Photovoltaic glass shingles produce electricity from the sun
Tesla built factory in Buffalo with help from New York State
Tesla Inc. has kicked off production of its long-awaited electricity-producing shingles that Elon Musk says will transform the rooftop solar industry.
Manufacturing of the photovoltaic glass tiles began last month at a factory in Buffalo built with backing from New York State, the company said in an email Tuesday. It comes more than a year after Tesla unveiled the shingles to a mix of fanfare and skepticism.
The appeal: a sleek, clean solar product, especially for homeowners seeking to replace aging roofs. The tiles -- from most angles -- look like ordinary shingles. They allow light to pass from above and onto a standard flat solar cell.
Tesla, the biggest U.S. installer of rooftop-solar systems, piloted the product on the homes of several employees. The company expects to begin installing roofs for customers within the next few months.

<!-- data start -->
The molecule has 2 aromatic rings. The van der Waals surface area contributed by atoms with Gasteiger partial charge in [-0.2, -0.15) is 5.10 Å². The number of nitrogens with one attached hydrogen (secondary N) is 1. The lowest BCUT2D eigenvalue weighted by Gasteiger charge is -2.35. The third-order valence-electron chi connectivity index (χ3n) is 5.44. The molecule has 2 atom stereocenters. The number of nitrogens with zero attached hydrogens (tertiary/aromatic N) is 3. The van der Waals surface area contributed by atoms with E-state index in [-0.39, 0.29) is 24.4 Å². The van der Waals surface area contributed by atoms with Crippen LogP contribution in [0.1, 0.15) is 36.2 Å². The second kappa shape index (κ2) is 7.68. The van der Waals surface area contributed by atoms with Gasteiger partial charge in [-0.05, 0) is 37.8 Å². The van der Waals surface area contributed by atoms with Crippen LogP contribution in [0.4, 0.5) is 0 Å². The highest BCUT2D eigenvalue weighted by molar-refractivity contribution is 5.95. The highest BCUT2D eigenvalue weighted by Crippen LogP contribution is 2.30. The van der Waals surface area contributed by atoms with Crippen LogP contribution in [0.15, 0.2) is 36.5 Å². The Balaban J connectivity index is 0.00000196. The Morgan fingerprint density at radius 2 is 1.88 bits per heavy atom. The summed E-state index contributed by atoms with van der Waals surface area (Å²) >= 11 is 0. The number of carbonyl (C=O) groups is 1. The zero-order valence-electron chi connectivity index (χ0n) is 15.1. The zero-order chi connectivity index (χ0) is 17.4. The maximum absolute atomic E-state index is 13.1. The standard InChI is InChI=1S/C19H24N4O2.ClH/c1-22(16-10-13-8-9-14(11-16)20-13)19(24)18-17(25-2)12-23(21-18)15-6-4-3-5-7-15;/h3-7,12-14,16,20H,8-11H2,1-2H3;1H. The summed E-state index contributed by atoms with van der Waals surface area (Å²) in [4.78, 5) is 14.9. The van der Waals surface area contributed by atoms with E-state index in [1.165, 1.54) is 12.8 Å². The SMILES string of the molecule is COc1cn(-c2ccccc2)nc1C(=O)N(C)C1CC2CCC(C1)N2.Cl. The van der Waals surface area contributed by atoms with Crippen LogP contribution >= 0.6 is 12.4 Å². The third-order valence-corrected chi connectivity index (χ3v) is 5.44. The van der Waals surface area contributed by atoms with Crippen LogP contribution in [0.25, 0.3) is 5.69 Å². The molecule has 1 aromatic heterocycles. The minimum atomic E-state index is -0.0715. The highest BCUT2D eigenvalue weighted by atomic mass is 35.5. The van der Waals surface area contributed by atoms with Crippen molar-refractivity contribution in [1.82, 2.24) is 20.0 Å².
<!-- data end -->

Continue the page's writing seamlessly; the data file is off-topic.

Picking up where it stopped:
Solar shingles will cost more than a conventional roof along with photovoltaic panels -- but not “wickedly so,” said Hugh Bromley, a New York-based Bloomberg New Energy Finance analyst. He estimates a Tesla roof would cost about $57,000 for a 2,000-square-foot house, compared to about $41,000 for terracotta tiles along with a 5-kilowatt solar-panel system. A plain-old asphalt roof with panels would run about $22,000, Bromley said.
“It may actually do well in overseas markets where solar-photovoltaic is cheap and homeowners are used to paying a premium for building materials and cars -- such as Australia,” Bromley said in an email.
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Tesla started production of solar cells and panels about four months ago at its Gigafactory 2 in Buffalo. New York committed $750 million to help build the 1.2 million-square-foot factory, which currently employs about 500 people. The plant will eventually create nearly 3,000 jobs in Western New York and nearly 5,000 statewide, Governor Andrew Cuomo said in 2015.